Cheesemaking 101

Cheesemaking 101

There are 3 types of cheese: Hard, Soft and Ripened.

  1. Hard : Parmesan, Cheddar,
  2. Soft : Port du Salut, Taleggio, Munster, cottage, cream, Mozarella
  3. Ripened: Brie, Blue, Camembert

Most cheeses taste better if served at room temp. for 2 to 3 hours before serving as it tastes better than serving it cold from the fridge. Soft cheeses are the exception. Cottage cheese and cream cheeses are especially good served cold.

If you are buying store-bought milk to make your cheese you will need to add calcium chloride back into the milk as the pasteurization process removes this from the milk. Adding calcium chloride into the milk will help firm up the curd. Using Ultra High Temperature milk for cheese making is also never successful as the high heating process it goes through affects the whey proteins and your milk will not form curds.

Cultures are either mesophilic or thermophilic. Yogurt is an example of a thermophilic culture, while buttermilk is an example of a mesophilic culture. You can either make your own cultures, or you can buy them. The big freezer in the milk room has direct vat cultures for sale.

Rennet and Cultures for Making Cheese

Rennet is important for you milk to coagulate. You can get animal rennet that comes from the lining of calf stomachs, or you get vegetarian rennet that is made from certain plants. Either one will work well but use the liquid form for making cheese. Junket tablets are for making deserts not cheese. If that is all you have it is ok to use. 3 drops of iquid rennet or 1/2 tablet rennet are usually diluted in a 1/4 cup of cool water.


You will need a large, heavy-based pot for warming the milk in (or you can use a sink) and a colander to assist in draining the whey. You will also need a ladle that has holes in the bottom to allow the curds to drain off the whey. Cheesecloth or butter muslin is required to further help in draining the excess whey, long-handled knife to cut the curds and a thermometer. For making hard cheese you will need a cheese mold. You can make them with round stainless steel cutlery holders, which work just as well, or plastic bowls that have holes to allow the whey to drain off. THE MOST IMPORTANT THING IS THAT EVERYTHING MUST BE STERILE.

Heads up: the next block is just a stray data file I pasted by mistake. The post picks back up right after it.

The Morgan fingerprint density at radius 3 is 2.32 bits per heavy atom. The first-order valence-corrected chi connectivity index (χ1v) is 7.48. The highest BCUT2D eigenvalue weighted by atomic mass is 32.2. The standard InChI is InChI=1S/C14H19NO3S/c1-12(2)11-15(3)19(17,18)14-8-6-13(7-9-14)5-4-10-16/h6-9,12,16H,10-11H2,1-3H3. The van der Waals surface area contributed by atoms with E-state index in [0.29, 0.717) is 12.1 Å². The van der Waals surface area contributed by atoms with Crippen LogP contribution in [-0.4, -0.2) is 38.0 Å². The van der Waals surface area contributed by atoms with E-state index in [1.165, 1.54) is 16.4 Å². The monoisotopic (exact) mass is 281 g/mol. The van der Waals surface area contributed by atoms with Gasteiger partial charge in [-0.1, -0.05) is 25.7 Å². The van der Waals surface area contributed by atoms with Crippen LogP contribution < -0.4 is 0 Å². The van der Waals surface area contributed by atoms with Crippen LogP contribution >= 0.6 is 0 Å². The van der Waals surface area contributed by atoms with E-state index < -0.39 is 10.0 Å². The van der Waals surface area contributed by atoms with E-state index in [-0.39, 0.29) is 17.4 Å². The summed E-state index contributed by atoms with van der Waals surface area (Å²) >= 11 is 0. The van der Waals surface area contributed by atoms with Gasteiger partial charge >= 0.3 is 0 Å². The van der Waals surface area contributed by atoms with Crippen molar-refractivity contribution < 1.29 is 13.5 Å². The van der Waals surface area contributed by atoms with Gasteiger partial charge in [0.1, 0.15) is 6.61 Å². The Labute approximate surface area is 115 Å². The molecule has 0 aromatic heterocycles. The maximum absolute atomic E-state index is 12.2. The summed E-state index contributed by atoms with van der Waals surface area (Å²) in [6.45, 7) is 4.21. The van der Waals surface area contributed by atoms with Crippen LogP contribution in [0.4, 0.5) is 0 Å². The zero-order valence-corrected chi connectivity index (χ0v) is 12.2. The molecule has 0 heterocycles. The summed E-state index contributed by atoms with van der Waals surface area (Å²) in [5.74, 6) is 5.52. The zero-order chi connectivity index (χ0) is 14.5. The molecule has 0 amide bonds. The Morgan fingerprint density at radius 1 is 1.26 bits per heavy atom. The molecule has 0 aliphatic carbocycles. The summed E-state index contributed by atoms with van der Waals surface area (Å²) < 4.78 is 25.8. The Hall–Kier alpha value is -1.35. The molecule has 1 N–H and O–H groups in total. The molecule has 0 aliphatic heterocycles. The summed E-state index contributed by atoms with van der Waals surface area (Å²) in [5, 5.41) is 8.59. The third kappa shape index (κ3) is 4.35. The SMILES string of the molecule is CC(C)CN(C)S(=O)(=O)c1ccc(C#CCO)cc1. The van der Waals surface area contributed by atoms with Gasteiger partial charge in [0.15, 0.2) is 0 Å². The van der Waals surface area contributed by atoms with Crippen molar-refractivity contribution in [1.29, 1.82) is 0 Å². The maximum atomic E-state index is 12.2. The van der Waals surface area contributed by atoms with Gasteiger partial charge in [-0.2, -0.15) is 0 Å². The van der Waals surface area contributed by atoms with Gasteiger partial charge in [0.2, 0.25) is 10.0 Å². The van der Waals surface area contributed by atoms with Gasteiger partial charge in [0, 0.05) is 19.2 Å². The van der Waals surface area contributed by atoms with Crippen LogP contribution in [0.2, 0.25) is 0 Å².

To be successful with your homemade cheese making, you will need to bring your milk to room temperature before you start. You can do this by taking the milk out of the fridge for 1-2 hours before hand, so that you can start. The temperature right from the cow is perfect.


When making any type of cheese the next step is to heat the milk. This is necessary for the lactose in the milk to covert to lactic acid. The presence of lactic acid is necessary for your milk to coagulate and helps the curd separate from the whey.


These starters may be lemon juice, vinegar, buttermilk, yogurt, or dried cultures from cheese suppliers in the form of mesophilic or thermophilic cultures, each of which when added, will result in a different flavor of cheese.

Make your own Natural Cheese Starter

You can make your own homemade cheese starter for cheese making. Although not difficult to do, and although the recipe below is an old, traditional recipe, many people stopped using it because a homemade cheese starter didn’t give standardized results. As a result commercial starters were then favored. Method: This may not work if you make a lot of bread

  • Take about 1 quart of clean, new milk and place in a previously-scalded vessel and allow to stand in a clean area till it sours.
  • If the temperature has been kept at from 70 to 75 Fahrenheit, souring will take place in about 24 hours.
  • The top is skimmed off and thrown away, and the remainder well stirred into 2 or 3 gallons of separated milk, which has been previously heated to a temperature of 185 Fahrenheit, for 20 minutes, and then cooled to 75 or 80 Fahrenheit before adding the soured milk.